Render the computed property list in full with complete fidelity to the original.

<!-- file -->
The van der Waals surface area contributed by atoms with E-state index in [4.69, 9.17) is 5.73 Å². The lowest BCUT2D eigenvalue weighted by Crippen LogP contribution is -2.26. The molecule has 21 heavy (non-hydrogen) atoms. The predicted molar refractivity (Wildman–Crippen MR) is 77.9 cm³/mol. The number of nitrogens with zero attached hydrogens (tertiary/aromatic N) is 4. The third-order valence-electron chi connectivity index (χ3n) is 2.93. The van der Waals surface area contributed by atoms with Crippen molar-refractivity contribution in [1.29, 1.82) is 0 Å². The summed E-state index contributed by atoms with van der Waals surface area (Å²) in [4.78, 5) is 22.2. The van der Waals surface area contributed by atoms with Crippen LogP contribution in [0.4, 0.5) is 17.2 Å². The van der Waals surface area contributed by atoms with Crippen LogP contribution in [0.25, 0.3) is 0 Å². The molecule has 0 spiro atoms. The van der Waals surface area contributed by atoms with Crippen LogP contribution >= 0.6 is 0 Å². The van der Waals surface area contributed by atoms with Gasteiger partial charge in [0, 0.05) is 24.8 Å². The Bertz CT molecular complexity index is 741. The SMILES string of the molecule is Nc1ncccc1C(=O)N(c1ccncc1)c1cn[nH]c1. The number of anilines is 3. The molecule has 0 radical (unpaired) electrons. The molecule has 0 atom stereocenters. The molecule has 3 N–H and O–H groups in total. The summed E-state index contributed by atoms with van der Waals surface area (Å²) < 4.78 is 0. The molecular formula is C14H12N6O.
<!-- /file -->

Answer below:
The van der Waals surface area contributed by atoms with E-state index in [4.69, 9.17) is 5.73 Å². The lowest BCUT2D eigenvalue weighted by Crippen LogP contribution is -2.26. The molecule has 21 heavy (non-hydrogen) atoms. The predicted molar refractivity (Wildman–Crippen MR) is 77.9 cm³/mol. The number of nitrogens with zero attached hydrogens (tertiary/aromatic N) is 4. The third-order valence-electron chi connectivity index (χ3n) is 2.93. The van der Waals surface area contributed by atoms with Crippen molar-refractivity contribution in [1.29, 1.82) is 0 Å². The summed E-state index contributed by atoms with van der Waals surface area (Å²) in [4.78, 5) is 22.2. The van der Waals surface area contributed by atoms with Crippen LogP contribution in [0.4, 0.5) is 17.2 Å². The van der Waals surface area contributed by atoms with Crippen LogP contribution in [0.25, 0.3) is 0 Å². The molecule has 0 spiro atoms. The van der Waals surface area contributed by atoms with Crippen LogP contribution >= 0.6 is 0 Å². The van der Waals surface area contributed by atoms with Gasteiger partial charge in [0, 0.05) is 24.8 Å². The Bertz CT molecular complexity index is 741. The SMILES string of the molecule is Nc1ncccc1C(=O)N(c1ccncc1)c1cn[nH]c1. The number of anilines is 3. The molecule has 0 radical (unpaired) electrons. The molecule has 0 atom stereocenters. The molecule has 3 N–H and O–H groups in total. The summed E-state index contributed by atoms with van der Waals surface area (Å²) < 4.78 is 0. The molecular formula is C14H12N6O.